.The Sunday Brunch

A fusion of Korean American brunch and dinner 

Brunch lovers will find—if not a cure—then a temporary salve for their hangovers at The Sunday restaurant. Not only does the menu take a comprehensive approach to all forms of brunching, but it also includes an entire set of fusion items. Whatever direction diners decide to go in, they will not walk away hungry. The portion sizes are all substantial.

Depending on which direction one is coming from, The Sunday is located in Emeryville in a residential block. One can pass by it on the way to IKEA or while rushing to MacArthur BART. It’s built into the bottom floor of the dark blue condos on the corner of 40th Street and Adeline. The patio accommodates approximately four tables; the interior, not many more. On the weekends, tables fill up fast. When there’s less pressure to call a meal “brunch,” there are plenty of tables available on a late weekday afternoon.      

The menu reads like a volume of The Greatest Brunch Hits Ever, listing nearly every iteration of what a chef can do with the incredible, edible egg. There are benedicts, omelets, pancakes, hash or two eggs any which way you like. The only thing you won’t find are many vegetarian options. When the server took our order, she said they were out of soyrizo and tater tots ($6). Nearly every other dish is made for carnivores. 

We ordered an alternative to tater tots from the kingdom of potatoes—parmesan garlic fries ($12). You can smell waves of garlic wafting across the table when they arrive. They’re deep fried in extremis, on beyond where McDonald’s takes them. There wasn’t a single limp or soggy fry in the lot. Salt and cooking oil are major players at The Sunday. You’ll need some refreshing beverages to counter those ingredients.    

The kitchen uses dark meat for the fried chicken and waffle dish ($19) and the fried chicken sandwich ($13, a spicier alternative includes a chipotle adobo sauce). When one cuts into the chicken, the crisp skin retains a small amount of oil. One can order country gravy or maple syrup with the chicken and waffle. The gravy comes in a small container on the side, a wobbly blob the consistency and color of a thick light brown mayonnaise.   

I wouldn’t go as far as saying both plates were “salt bombs,” but no one would define them as being as light as a plate of crudités. I also realized that I may have reached my own personal endgame with the fried chicken sandwich itself, as a once novel alternative to the cheeseburger. After many years of seeking them out, I still haven’t found a version I’ve preferred more than Bakesale Betty’s buttermilk fried chicken and coleslaw sandwich. Full disclaimer: An order of their strawberry shortcake might have been the thing that sweetened and, ultimately, sealed the deal for me.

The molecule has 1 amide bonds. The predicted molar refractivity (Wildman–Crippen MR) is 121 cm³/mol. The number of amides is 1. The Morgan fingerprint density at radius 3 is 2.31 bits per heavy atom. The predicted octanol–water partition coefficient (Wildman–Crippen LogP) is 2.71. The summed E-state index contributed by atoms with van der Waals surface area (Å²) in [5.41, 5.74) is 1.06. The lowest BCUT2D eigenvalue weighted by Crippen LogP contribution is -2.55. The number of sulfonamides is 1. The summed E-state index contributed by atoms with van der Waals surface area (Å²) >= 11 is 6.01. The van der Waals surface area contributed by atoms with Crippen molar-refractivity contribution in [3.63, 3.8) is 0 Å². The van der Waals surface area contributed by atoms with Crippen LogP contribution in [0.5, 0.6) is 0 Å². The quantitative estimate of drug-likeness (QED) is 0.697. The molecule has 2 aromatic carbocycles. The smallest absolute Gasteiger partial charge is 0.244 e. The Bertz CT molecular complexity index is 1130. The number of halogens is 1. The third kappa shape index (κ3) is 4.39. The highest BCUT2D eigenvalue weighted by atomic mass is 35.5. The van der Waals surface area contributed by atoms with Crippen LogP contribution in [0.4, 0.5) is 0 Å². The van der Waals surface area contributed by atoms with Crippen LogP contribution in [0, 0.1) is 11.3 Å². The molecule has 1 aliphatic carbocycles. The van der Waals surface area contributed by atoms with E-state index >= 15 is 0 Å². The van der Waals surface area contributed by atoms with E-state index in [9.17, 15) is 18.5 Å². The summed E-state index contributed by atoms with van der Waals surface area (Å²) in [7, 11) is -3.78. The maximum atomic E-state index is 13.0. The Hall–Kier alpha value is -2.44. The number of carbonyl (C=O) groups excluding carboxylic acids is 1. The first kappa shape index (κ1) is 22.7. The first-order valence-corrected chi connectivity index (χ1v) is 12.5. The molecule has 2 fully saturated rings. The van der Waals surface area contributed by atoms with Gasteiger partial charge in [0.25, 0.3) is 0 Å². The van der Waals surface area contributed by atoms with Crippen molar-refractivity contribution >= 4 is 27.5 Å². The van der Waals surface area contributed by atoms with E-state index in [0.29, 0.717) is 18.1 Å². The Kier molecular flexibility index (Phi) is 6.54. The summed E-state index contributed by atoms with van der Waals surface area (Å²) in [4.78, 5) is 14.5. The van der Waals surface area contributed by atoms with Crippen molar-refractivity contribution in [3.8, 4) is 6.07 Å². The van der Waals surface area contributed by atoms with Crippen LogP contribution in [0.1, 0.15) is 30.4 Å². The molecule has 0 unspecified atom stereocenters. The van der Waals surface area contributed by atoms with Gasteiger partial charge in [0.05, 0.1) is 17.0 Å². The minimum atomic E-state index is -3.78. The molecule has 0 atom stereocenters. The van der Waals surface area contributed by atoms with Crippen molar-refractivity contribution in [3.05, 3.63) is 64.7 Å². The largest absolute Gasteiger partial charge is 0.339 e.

Along with croffle, waffle and French toast options, the lemon ricotta pancake combo ($18) is listed under the “Maple” menu heading. I’m not sure which chef came up with the idea to mix together lemon and ricotta, but they deserve at least one Michelin star. Those flavors never fail to please. The combo also includes two eggs, any style, and a side order of bacon, sausage, turkey bacon or turkey sausage. 

The subheading under The Sunday’s restaurant sign reads, “Contemporary Korean American Cuisine.” There’s an entire section of the menu devoted to “Fusion,” but one can find fusion everywhere else as well. Bulgogi is featured as an omelet ($18), filled with sriracha aioli, a rib-eye that’s been marinated in soy sauce, and cheddar cheese, or, in a benedict ($19) served with a chipotle hollandaise. 

But at the top of the Fusion list itself, one will find Korean assorted mini pancakes ($18) with mungbean, seafood, and chive and jalapeños. If one would like to skip brunch altogether, the restaurant’s “Sunday Dinner Only” entrées include kimchi fried rice ($16), bul-dakghetti ($16, a spicy stir-fried ramen) and the shin-Sunday ramen ($12, a bowl of creamy broth, vegetables, sausage and a sunny-side-up egg).  

The Sunday, open Sun 9am–4pm, Tues to Fri 9am–2:30pm, Sat 9am-3pm and 5–9:30pm. 3986 Adeline St., Emeryville. 510.922.9354. instagram.com/thesundayrestaurant.

East Bay Express E-edition East Bay Express E-edition